This website is part of Undergraduate Advising & Learning Communities. We provide undergraduate students a variety of opportunities and services designed to facilitate the best academic experience possible. 609 Goodell Building, UMass Amherst.
Cultural Explorations RAP
Students in the Cultural Explorations RAP (previously calleld Exploring Society) will consider a variety of questions such as:
- What is society?
- What is the nature of American Culture?
- How has our society changed over the course of history?
- How do people of the United States and around the world think about these questions?
Students will focus on the current debates in our society and examine topics such as democracy, free speech, media and technology, video games, immigration, and citizens' rights.
When you join this program you will...
- Explore the ways in which historical events together with life experiences influence people's perceptions of society from a personal and a broader world perspective.
- Identify ways to incorporate your interests with your academic studies.
- Begin your academic career in an environment designed to foster your creative endeavors and develop your academic skills.
- Connect easily with classmates for study groups and class projects.
- Learn about the various related programs, events and opportunities available to UMass Amherst students.
During your weekly seminar meeting you will have an opportunity to explore topics from both current and historical contexts. Readings, multimedia, and social media will insprire lively and meaningful class discussions.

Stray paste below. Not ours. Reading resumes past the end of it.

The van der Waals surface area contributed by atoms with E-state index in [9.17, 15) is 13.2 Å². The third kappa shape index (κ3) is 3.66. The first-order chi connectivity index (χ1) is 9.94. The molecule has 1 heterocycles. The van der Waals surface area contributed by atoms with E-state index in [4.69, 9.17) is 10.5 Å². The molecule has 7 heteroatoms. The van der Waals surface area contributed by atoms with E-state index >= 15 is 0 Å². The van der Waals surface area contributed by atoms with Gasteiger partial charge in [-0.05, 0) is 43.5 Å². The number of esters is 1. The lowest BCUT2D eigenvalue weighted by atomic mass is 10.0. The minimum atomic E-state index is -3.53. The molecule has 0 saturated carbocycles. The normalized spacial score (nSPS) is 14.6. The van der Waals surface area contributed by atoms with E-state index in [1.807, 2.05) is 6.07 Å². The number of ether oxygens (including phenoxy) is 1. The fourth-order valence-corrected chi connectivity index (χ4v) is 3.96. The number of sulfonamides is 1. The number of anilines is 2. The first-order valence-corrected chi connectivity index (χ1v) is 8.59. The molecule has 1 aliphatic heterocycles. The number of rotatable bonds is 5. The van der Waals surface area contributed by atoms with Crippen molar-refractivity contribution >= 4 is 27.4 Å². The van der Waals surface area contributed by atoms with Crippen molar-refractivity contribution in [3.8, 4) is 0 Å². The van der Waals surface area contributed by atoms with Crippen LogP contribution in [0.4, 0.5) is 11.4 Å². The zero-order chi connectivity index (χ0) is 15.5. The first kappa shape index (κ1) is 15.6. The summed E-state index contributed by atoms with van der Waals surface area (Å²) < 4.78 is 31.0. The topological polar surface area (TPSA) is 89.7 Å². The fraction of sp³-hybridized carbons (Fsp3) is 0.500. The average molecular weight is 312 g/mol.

The seminar will also provide a supportive environment for personal reflection and critical thinking on the topics generated by the group. These exciting conversations will begin in class and since the students will be living together, you will have the opportunity to continue discussing and debating with friends when class is over.
"The American Family", History 242 course (for students living together in Pierpont Hall) will provide an historical and cross-cultural approach to the study of families in America. Beginning in the seventeenth century, we will examine how different groups within America constituted their family units in response to changing political, social, cultural, and religious attitudes. Ending with the family today, the course explores the changing function of families in America, and in particular the role of youth within family structure.
Be sure to visit the How to Join page on this website to learn about the process and important timelines you must follow to become a member of this fantastic program!